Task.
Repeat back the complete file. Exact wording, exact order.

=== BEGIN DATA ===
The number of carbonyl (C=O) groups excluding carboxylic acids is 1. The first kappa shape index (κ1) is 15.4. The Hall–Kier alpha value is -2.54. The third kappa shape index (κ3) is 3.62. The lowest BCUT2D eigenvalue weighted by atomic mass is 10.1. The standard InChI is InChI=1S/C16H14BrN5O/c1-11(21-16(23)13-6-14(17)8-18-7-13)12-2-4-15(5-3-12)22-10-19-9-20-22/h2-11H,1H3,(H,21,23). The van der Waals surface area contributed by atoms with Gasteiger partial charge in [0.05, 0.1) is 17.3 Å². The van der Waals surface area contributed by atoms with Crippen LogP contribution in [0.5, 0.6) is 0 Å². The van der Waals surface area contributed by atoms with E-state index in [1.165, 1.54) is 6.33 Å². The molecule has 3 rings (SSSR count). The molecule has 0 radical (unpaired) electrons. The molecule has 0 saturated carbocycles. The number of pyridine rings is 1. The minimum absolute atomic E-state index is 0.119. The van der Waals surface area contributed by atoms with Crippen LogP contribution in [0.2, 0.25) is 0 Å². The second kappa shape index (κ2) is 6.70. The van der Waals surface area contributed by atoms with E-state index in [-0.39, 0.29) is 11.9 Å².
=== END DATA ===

The number of carbonyl (C=O) groups excluding carboxylic acids is 1. The first kappa shape index (κ1) is 15.4. The Hall–Kier alpha value is -2.54. The third kappa shape index (κ3) is 3.62. The lowest BCUT2D eigenvalue weighted by atomic mass is 10.1. The standard InChI is InChI=1S/C16H14BrN5O/c1-11(21-16(23)13-6-14(17)8-18-7-13)12-2-4-15(5-3-12)22-10-19-9-20-22/h2-11H,1H3,(H,21,23). The van der Waals surface area contributed by atoms with Gasteiger partial charge in [0.05, 0.1) is 17.3 Å². The van der Waals surface area contributed by atoms with Crippen LogP contribution in [0.5, 0.6) is 0 Å². The van der Waals surface area contributed by atoms with E-state index in [1.165, 1.54) is 6.33 Å². The molecule has 3 rings (SSSR count). The molecule has 0 radical (unpaired) electrons. The molecule has 0 saturated carbocycles. The number of pyridine rings is 1. The minimum absolute atomic E-state index is 0.119. The van der Waals surface area contributed by atoms with Crippen LogP contribution in [0.2, 0.25) is 0 Å². The second kappa shape index (κ2) is 6.70. The van der Waals surface area contributed by atoms with E-state index in [-0.39, 0.29) is 11.9 Å².